June 30—Developing countries that find themselves facing a major disease outbreak like Ebola, can now draw quick money from the World Bank’s new $500 million emergency fund while other financing is being raised.
This is to avoid the situation that occurred in West Africa two years ago, when the stricken countries had to wait an extended period before financial help was made available and more people who could have been saved, eventually died.
The bank went to the international financial markets and raised $425 million in ‘pandemic bonds’ and derivatives. Due to the World Bank’s very high credit rating the bonds were oversubscribed by 200%. The Pandemic Emergency Financing Facility (PEF) is open to the World Bank’s International Development Association member countries. These are the least developing countries of which Uganda is a member.
World Bank Group President Jim Yong Kim told a news conference, “With this new facility, we have taken a momentous step that has the potential to save millions of lives and entire economies from one of the greatest systemic threats we face. We are moving away from the cycle of panic and neglect that has characterized so much of our approach to pandemics,” he said.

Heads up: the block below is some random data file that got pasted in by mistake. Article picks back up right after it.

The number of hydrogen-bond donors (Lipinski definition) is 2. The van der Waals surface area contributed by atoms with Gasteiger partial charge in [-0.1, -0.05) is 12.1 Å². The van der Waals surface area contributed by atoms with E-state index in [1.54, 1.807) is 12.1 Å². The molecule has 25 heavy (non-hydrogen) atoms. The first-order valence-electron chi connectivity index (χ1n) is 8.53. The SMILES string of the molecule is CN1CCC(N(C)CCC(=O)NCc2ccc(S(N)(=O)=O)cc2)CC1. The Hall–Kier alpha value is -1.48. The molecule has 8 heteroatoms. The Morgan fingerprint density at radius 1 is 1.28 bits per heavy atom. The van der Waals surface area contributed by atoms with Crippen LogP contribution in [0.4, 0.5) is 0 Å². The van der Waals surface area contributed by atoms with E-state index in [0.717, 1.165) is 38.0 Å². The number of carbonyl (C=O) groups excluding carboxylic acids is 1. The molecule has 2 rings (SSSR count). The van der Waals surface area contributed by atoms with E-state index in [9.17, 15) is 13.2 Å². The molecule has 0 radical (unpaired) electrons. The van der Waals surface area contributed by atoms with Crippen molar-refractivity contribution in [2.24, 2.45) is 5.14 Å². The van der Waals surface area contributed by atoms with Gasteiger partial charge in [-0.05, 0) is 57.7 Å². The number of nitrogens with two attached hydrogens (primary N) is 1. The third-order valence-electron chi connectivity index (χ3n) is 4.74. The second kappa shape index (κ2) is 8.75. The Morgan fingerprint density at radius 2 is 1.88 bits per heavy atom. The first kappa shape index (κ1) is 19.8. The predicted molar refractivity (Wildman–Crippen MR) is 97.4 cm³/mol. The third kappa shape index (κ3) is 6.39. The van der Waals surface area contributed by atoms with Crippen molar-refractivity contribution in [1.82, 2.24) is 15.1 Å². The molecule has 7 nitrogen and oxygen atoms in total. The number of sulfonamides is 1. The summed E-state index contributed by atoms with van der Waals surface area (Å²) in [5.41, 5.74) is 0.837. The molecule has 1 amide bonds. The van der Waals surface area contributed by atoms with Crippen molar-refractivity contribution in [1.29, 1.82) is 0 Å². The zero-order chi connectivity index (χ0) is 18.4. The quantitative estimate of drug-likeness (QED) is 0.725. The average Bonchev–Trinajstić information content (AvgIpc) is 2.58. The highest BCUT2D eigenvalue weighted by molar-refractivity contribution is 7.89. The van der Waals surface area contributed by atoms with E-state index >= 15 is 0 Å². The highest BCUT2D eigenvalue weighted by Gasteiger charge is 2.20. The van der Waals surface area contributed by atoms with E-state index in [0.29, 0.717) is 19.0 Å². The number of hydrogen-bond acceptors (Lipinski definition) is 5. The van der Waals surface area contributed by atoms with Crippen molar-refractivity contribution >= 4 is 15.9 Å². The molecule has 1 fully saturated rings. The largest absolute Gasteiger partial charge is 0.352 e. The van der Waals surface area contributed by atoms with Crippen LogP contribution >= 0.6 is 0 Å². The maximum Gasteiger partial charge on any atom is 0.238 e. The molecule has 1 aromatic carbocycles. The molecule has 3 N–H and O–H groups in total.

He said, “We are leveraging our capital market expertise, our deep understanding of the health sector, our experience overcoming development challenges, and our strong relationships with donors and the insurance industry to serve the world’s poorest people. This creates an entirely new market for pandemic risk insurance. Drawing on lessons from the Ebola Outbreak in West Africa, the Facility will help improve health security for everyone. I especially want to thank the World Health Organization and the governments of Japan and Germany for their support in launching this new mechanism.”
The World Bank announced the creation of the PEF in May 2016 at the G7 Finance Ministers and Central Governors meeting in Sendai, Japan. The PEF will quickly channel funding to countries facing a major disease outbreak with pandemic potential. Its unique financing structure combines funding from the bonds issued today with over-the-counter derivatives that transfer pandemic outbreak risk to derivative counterparties. The structure was designed to attract a wider, more diverse set of investors.
The PEF has two windows. The first is an ‘insurance’ window with premiums funded by Japan and Germany, consisting of bonds and swaps including those executed today. The second is a ‘cash’ window, for which Germany provided initial funding of Euro 50 million. The cash window will be available from 2018 for the containment of diseases that may not be eligible for funding under the insurance window.